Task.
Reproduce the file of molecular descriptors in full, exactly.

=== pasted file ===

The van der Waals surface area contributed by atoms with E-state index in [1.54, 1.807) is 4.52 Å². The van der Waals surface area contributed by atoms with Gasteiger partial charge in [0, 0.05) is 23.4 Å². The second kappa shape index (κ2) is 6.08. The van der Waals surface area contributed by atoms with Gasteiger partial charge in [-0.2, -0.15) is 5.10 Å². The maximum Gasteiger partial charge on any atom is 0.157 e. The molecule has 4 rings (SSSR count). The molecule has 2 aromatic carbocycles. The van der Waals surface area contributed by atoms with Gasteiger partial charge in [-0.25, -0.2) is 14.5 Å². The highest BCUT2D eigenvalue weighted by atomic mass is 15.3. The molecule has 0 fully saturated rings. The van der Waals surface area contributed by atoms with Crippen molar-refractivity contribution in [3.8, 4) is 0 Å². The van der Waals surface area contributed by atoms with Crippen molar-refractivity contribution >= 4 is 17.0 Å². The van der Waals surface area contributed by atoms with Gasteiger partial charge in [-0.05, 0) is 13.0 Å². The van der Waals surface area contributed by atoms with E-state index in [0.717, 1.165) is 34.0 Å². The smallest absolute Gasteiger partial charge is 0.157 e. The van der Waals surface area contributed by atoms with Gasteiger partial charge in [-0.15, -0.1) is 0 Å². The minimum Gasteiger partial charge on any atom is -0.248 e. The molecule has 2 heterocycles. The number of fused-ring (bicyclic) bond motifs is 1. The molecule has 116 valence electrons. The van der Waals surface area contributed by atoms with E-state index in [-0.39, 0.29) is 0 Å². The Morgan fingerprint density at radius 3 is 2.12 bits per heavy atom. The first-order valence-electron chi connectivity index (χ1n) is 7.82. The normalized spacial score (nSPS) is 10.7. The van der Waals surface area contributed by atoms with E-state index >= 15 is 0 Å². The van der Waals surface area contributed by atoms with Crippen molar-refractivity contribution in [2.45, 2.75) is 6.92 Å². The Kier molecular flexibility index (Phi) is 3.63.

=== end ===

The van der Waals surface area contributed by atoms with E-state index in [1.54, 1.807) is 4.52 Å². The van der Waals surface area contributed by atoms with Gasteiger partial charge in [0, 0.05) is 23.4 Å². The second kappa shape index (κ2) is 6.08. The van der Waals surface area contributed by atoms with Gasteiger partial charge in [-0.2, -0.15) is 5.10 Å². The maximum Gasteiger partial charge on any atom is 0.157 e. The molecule has 4 rings (SSSR count). The molecule has 2 aromatic carbocycles. The van der Waals surface area contributed by atoms with Gasteiger partial charge in [-0.25, -0.2) is 14.5 Å². The highest BCUT2D eigenvalue weighted by atomic mass is 15.3. The molecule has 0 fully saturated rings. The van der Waals surface area contributed by atoms with Crippen molar-refractivity contribution in [3.8, 4) is 0 Å². The van der Waals surface area contributed by atoms with Crippen molar-refractivity contribution >= 4 is 17.0 Å². The van der Waals surface area contributed by atoms with Gasteiger partial charge in [-0.05, 0) is 13.0 Å². The van der Waals surface area contributed by atoms with E-state index in [0.717, 1.165) is 34.0 Å². The smallest absolute Gasteiger partial charge is 0.157 e. The van der Waals surface area contributed by atoms with Gasteiger partial charge in [-0.15, -0.1) is 0 Å². The minimum Gasteiger partial charge on any atom is -0.248 e. The molecule has 2 heterocycles. The number of fused-ring (bicyclic) bond motifs is 1. The molecule has 116 valence electrons. The van der Waals surface area contributed by atoms with E-state index in [-0.39, 0.29) is 0 Å². The Morgan fingerprint density at radius 3 is 2.12 bits per heavy atom. The first-order valence-electron chi connectivity index (χ1n) is 7.82. The normalized spacial score (nSPS) is 10.7. The van der Waals surface area contributed by atoms with E-state index >= 15 is 0 Å². The van der Waals surface area contributed by atoms with Crippen molar-refractivity contribution in [2.45, 2.75) is 6.92 Å². The Kier molecular flexibility index (Phi) is 3.63.